By Bill Decker
In recent decades, the number of people employed in water and wastewater treatment facilities has consistently decreased. Estimates vary, but the U.S. Environmental Protection Agency (EPA) and the Bureau of Labor Statistics suggest that the water treatment industry could have 25 percent to 50 percent of its workforce retire in the next ten years. This turnover will affect not just treatment plants but consulting engineering and manufacturing businesses as well.
The decrease in net employment is despite the fact that the water treatment industry is clearly experiencing growth and providing new job opportunities. Unfortunately, the number of applicants looking to enter the field is not keeping pace with the increase in job opportunities. Some reasons include: a lack of interest from new graduates in jobs in the water sector; lack of resources to hire and retain skilled staff, especially in the public sector; and an aging workforce. Another comment by the Bureau of Labor Statistics states that “the number of applicants for these positions is normally low, primarily because of the physically demanding and unappealing nature of some of the work…. Adding to these challenges is the difficulty in attracting skilled workers to live and work in rural areas and the stigma associated with the sanitation sector as a whole.”
Ouch! So, what can we do as an industry to attract entrants and what can we do if we cannot hire enough skilled people? First, we have to continue to change the perception of the industry. Despite the common misconception, modern plant operation is a high-skill occupation. Operators carefully monitor advanced mechanical, electrical, and process control systems to regulate the flow of treated and untreated water into and out of these plants using a variety of advanced technologies. They are also responsible for complying with strict water quality standards set forth by federal, state, and local agencies. Performing these duties requires knowledge and skills such as chemistry and hydraulic principles, as well as the ability to operate precision equipment and communicate technical information. These are high-skill, high-responsibility positions that can affect the well-being and financial livelihood of an entire community or region. The industry needs better recognition so that we can attract top talent among our new entrants.
Second, we need to recognize that advances have been made in instrumentation and analytics and we need to champion increased adoption. The Internet of Things (IoT) is a megatrend whose changes are slowly making their way into the industry. Few plants have an IoT strategy because few manufacturers and few engineers have embraced the possibilities. We need to change this by identifying how this technology can reduce operational costs, increase plant reliability, and decrease the manual record keeping mandated by regulators. Smart technology exists that allows many pieces of equipment to indicate pending failures by monitoring vibration, temperature, pressure, etc., and this technology can notify staff of future maintenance needs before the equipment fails. The same is true for online record keeping. Much of this work could be automated but many of our systems still require manual record keeping. We need to change this and encourage broader development and adoption of advanced technologies.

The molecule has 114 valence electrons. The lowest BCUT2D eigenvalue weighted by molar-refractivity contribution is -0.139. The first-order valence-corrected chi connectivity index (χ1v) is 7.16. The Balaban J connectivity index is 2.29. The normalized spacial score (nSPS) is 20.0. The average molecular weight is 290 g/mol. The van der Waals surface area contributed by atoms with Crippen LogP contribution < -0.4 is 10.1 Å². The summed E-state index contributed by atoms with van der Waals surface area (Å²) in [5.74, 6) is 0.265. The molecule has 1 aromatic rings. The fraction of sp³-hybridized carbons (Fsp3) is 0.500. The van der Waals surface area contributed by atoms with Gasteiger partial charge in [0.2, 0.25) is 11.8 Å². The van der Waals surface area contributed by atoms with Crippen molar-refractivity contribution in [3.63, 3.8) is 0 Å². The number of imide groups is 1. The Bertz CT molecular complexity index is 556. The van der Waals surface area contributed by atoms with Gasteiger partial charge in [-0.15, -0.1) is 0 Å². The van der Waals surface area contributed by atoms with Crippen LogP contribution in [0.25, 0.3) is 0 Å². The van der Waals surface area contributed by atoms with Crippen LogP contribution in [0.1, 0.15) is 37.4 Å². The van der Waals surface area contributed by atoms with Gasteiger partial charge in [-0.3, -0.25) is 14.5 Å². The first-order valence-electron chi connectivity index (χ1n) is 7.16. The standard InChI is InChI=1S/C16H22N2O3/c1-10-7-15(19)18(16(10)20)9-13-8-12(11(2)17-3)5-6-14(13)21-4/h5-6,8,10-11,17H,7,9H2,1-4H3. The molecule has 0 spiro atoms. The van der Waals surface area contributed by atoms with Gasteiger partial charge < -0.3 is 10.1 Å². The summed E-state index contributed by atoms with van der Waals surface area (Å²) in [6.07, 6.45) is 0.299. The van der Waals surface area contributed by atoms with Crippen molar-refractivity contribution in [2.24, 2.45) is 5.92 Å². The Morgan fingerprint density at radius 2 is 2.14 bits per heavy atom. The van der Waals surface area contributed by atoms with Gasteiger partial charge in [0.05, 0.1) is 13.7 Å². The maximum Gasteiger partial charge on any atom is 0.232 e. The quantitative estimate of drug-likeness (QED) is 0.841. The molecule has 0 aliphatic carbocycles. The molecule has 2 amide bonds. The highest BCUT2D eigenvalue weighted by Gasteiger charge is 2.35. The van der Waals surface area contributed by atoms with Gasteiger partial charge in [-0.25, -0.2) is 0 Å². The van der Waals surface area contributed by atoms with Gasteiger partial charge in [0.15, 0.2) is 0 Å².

Finally, we need to look at how we document and train staff to operate and maintain our equipment. Today, a plant’s operations and maintenance manual will number in the thousands of pages. Scanning this into a set of PDF files does not make the encyclopedia of information any more usable or accessible to the operations staff, nor does it make it easier to operate or maintain the treatment plant. We need smarter documentation that is available using a system like Quick Response (QR) Code that will pull up all relevant data about a piece of equipment including operation instructions, settings, maintenance records, etc.
We need to change education and training for operations personnel and, hopefully, move toward a national standard. We need to expand those involved in training the next generation of workers to include trade organizations and academic institutions, as well as on-the-job training. Much of the technology exists to make these changes but adoption remains limited and where implemented, is still used for very limited purposes.
Difficulties in hiring and retaining staff are already being seen not only in municipalities but also in supporting roles at consulting engineering firms and equipment manufacturing companies. We need to change the perception of our industry and embrace technologies that enable operators to perform higher level plant functions. Either that or we’ll continue to look around and wonder, “Where have the workers gone?” WW
Bill Decker is vice president and general manager of the equipment and services group of Aqua-Aerobic Systems Inc. (a Metawater Company) in Loves Park, Ill. He is a member of the Water and Wastewater Equipment Manufacturers Association’s (WWEMA) Board of Directors and is Chair of its Marketing and Member Services Committee. He also serves on the Department of Commerce’s Environmental Technology Trade Advisory Committee. For more information about WWEMA, visit wwema.org.
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